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Natural Hazards and Earth System Sciences An interactive open-access journal of the European Geosciences Union
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NHESS | Articles | Volume 20, issue 11
Nat. Hazards Earth Syst. Sci., 20, 3083–3097, 2020
https://doi.org/10.5194/nhess-20-3083-2020
© Author(s) 2020. This work is distributed under
the Creative Commons Attribution 4.0 License.
Nat. Hazards Earth Syst. Sci., 20, 3083–3097, 2020
https://doi.org/10.5194/nhess-20-3083-2020
© Author(s) 2020. This work is distributed under
the Creative Commons Attribution 4.0 License.

Research article 16 Nov 2020

Research article | 16 Nov 2020

The contribution of air temperature and ozone to mortality rates during hot weather episodes in eight German cities during the years 2000 and 2017

Alexander Krug et al.

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AC: Author comment | RC: Referee comment | SC: Short comment | EC: Editor comment
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AR: Author's response | RR: Referee report | ED: Editor decision
ED: Reconsider after major revisions (further review by editor and referees) (15 Jul 2020) by Uwe Ulbrich
AR by Alexander Krug on behalf of the Authors (21 Aug 2020)  Author's response    Manuscript
ED: Referee Nomination & Report Request started (02 Sep 2020) by Uwe Ulbrich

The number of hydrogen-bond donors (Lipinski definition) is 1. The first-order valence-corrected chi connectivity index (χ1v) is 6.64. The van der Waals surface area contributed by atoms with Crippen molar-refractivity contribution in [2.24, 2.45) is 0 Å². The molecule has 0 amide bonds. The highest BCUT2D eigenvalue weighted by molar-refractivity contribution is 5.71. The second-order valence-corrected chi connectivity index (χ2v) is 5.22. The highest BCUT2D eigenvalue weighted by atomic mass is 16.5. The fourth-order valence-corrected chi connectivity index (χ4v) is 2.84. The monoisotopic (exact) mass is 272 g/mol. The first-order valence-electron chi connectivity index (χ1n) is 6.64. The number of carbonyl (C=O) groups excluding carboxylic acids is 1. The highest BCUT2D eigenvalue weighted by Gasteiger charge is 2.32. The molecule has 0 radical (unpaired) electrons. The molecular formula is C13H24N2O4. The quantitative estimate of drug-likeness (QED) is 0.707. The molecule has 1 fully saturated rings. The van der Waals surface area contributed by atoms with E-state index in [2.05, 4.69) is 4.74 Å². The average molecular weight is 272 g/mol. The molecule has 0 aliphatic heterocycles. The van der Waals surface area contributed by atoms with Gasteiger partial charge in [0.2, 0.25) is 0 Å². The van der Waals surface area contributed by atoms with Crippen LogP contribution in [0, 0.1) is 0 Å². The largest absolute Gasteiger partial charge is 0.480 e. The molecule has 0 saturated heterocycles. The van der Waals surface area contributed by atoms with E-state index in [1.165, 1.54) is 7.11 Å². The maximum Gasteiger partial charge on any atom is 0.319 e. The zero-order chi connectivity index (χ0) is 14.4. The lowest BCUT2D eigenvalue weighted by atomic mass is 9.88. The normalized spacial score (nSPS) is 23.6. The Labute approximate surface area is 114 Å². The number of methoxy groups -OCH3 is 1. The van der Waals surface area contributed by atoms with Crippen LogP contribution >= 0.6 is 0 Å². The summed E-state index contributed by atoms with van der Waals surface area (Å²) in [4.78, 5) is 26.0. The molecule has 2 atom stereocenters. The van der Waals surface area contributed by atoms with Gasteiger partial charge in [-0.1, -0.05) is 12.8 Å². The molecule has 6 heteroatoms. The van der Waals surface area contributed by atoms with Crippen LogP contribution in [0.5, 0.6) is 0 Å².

RR by Anonymous Referee #1 (13 Sep 2020)
RR by Anonymous Referee #2 (18 Sep 2020)
ED: Publish subject to technical corrections (24 Sep 2020) by Uwe Ulbrich
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Short summary
This study investigates hot weather episodes in eight German cities which are statistically associated with increased mortality. Besides air temperature, ozone concentrations partly explain these mortality rates. The strength of the respective contributions of the two stressors varies across the cities. Results highlight that during hot weather episodes, not only high air temperature affects urban populations; concurrently high ozone concentrations also play an important role in public health.
This study investigates hot weather episodes in eight German cities which are statistically...
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